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Asked to pay for a CRB check? Make sure it isn’t a fraud.

By Keith Rosser, Chair, Safer Jobs on 23 Sep, 2014

What can you do to identify a genuine request  from a prospective employer for a criminal record check from a fake ?


1. In England and Wales the criminal record checks bureau changed its name from CRB to DBS (Disclosure and Barring Service) approximately one year ago; despite this, many fraudsters still ask for money in advance for a ‘CRB’ check. If you are asked to pay for a CRB check, it is unlikely to be genuine.

2. Perform the industry test. Only certain roles require criminal record checks. Is your role in education, healthcare, or security? If it isn't, the request for a check is unlikely to be genuine. The DBS website provides more detailed guidance on what roles require a criminal record check.

In Scotland, a standard criminal record check can be conducted on any role, however the employer will still need to be registered with Disclosure Scotland to process the check.  Always go to the official Disclosure Scotland website and check there first:
(http://www.disclosurescotland.co.uk/disclosureinformation/UmbrellaBodies.htm)

3. Is the employer a genuine registered body with the DBS or DS? Check online at: (https://dbs-ub-directory.homeoffice.gov.uk/) and (http://www.disclosurescotland.co.uk/disclosureinformation/UmbrellaBodies.htm)

4. In the security sector, the SIA licence includes a criminal record check, so you shouldn't be asked for money upfront for a criminal record check.  If you are, the chances are it's a scam

5. Check the price. In other sectors, where you are asked for payment, ask who is processing the check. Is it the employer or a third party? If it's the employer, you should not pay more than £46 for a DBS or £25 for a Disclosure Scotland check. If the employer asks for more, it is likely to be a scam. Remember, most organisations will want you to start the role so will not ask for any payment upfront. If in any doubt, do not part with any money during the recruitment process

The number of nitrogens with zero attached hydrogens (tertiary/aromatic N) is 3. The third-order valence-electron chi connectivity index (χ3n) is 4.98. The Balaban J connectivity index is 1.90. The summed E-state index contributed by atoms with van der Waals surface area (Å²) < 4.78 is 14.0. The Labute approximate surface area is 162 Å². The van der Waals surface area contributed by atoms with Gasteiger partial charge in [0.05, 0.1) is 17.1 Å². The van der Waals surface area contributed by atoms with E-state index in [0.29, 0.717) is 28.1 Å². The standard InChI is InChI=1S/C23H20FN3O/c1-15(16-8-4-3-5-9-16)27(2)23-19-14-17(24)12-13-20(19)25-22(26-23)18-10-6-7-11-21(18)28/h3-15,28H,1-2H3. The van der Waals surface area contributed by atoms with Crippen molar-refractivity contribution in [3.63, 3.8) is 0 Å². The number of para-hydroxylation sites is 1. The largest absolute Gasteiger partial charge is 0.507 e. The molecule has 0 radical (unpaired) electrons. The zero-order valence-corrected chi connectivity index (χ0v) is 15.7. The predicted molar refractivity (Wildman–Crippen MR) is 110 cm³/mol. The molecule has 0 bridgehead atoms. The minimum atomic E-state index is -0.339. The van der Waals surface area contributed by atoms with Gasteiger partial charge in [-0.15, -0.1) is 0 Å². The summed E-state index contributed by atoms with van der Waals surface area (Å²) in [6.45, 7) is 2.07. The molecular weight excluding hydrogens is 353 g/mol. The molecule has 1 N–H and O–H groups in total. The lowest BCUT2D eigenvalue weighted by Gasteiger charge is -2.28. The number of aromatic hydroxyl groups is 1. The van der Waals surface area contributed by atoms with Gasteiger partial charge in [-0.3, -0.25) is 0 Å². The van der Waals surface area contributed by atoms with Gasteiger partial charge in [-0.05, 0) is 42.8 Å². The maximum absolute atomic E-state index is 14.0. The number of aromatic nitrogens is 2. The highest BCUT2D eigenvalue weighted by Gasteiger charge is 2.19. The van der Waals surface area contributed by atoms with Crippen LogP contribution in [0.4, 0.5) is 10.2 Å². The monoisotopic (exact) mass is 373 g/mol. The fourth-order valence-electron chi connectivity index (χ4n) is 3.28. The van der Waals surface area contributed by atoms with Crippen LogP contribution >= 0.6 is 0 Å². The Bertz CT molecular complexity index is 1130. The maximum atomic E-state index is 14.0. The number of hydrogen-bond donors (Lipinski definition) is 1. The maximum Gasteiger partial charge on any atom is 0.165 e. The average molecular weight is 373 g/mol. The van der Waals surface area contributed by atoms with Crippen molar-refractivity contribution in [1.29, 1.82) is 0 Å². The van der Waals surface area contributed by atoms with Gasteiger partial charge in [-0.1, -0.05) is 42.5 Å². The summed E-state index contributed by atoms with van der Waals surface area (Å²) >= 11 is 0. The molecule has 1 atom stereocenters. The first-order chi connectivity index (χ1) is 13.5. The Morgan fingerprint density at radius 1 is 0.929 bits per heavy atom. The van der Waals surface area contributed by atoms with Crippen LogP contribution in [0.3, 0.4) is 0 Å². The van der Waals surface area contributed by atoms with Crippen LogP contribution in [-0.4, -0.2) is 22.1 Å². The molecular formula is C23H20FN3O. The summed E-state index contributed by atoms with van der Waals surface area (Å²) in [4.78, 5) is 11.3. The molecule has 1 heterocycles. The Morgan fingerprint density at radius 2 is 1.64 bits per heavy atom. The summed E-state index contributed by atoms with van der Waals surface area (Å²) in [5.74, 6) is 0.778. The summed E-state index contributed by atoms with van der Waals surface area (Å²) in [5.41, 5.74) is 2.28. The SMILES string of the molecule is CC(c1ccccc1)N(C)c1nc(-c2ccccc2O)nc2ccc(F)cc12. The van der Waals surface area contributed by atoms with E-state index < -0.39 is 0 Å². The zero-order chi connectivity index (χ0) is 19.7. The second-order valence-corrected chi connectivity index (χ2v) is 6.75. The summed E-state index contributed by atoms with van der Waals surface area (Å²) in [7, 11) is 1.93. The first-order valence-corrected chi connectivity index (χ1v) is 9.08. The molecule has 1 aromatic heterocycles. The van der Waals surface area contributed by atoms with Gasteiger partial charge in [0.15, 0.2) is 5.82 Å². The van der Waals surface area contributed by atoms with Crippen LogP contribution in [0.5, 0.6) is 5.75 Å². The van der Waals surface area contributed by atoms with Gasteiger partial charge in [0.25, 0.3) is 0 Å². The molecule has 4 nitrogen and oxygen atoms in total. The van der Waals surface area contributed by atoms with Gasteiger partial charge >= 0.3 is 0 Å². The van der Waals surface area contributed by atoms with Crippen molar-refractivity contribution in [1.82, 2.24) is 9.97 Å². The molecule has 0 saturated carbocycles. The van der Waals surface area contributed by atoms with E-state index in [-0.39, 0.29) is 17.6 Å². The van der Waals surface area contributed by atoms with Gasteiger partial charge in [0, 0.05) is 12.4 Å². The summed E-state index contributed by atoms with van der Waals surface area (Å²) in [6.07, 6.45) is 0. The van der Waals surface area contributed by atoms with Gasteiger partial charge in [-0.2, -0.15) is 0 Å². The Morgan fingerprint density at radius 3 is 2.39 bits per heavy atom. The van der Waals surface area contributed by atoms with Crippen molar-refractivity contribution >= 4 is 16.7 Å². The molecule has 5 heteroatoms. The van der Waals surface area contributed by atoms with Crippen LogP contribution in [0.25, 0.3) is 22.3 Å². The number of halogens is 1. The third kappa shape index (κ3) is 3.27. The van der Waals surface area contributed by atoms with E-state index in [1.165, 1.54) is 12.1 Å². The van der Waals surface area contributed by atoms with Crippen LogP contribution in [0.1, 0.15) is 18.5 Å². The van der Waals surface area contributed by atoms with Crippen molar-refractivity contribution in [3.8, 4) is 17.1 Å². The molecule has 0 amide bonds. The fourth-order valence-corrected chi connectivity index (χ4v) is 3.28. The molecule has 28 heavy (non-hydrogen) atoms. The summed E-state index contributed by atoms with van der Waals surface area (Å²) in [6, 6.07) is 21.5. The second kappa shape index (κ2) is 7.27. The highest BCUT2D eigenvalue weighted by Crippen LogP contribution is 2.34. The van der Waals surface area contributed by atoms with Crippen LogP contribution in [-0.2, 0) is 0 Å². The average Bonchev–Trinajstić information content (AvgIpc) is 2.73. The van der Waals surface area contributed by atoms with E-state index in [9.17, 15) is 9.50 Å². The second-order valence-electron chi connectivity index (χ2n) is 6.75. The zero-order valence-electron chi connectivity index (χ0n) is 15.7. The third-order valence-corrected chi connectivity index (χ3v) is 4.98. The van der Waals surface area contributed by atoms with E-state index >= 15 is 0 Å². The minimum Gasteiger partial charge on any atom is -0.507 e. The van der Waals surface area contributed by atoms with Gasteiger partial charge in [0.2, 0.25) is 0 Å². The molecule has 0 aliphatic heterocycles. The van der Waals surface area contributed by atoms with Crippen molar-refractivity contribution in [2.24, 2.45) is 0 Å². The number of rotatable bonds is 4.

Most third parties will charge a small administration fee, but if you are asked to pay more than £60 for a DBS or £40 for a Disclosure Scotland check with a third party, it is likely to be a scam

6. Check with SAFERjobs at www.safer-jobs.com. Report suspected or actual job fraud and join us in our campaign against UK job fraud.

Action Fraud is the UK’s national fraud and internet crime reporting centre.  If you report fraud to them, you will receive a police crime reference number.  Action Fraud can be contacted at www.actionfraud.police.uk or by calling 0300 123 2040.


What can you do to identify a fake job?

1. Always research the company online and call a registered landline number to speak to someone about the role

2. Any job should only be offered once a face-to-face or thorough telephone interview has taken place. If you are offered a role without this, it will be a scam

3. Never part with money upfront during the recruitment process

4. Be alert to job offers that barely match your experience or skill set – these are likely to be a scam

5. Check the organisation’s website address and formal email address online. Be aware of job offers that come from unofficial email addresses (or variations of the actual company email address) such as gmail, hotmail, etc.

6. Join our campaign against UK job fraud at SAFERjobs (www.safer-jobs.com) as recently featured on BBC News and BBC Fake Britain.

 

Safer Jobs, the Recruitment Industry Counter-Fraud Forum, (Safe Advice for Employment and Recruitment) is a non-profit making, industry wide, forum created to raise awareness about and combating criminal activities that may be attempted on those within the industry or through the services provided by the industry.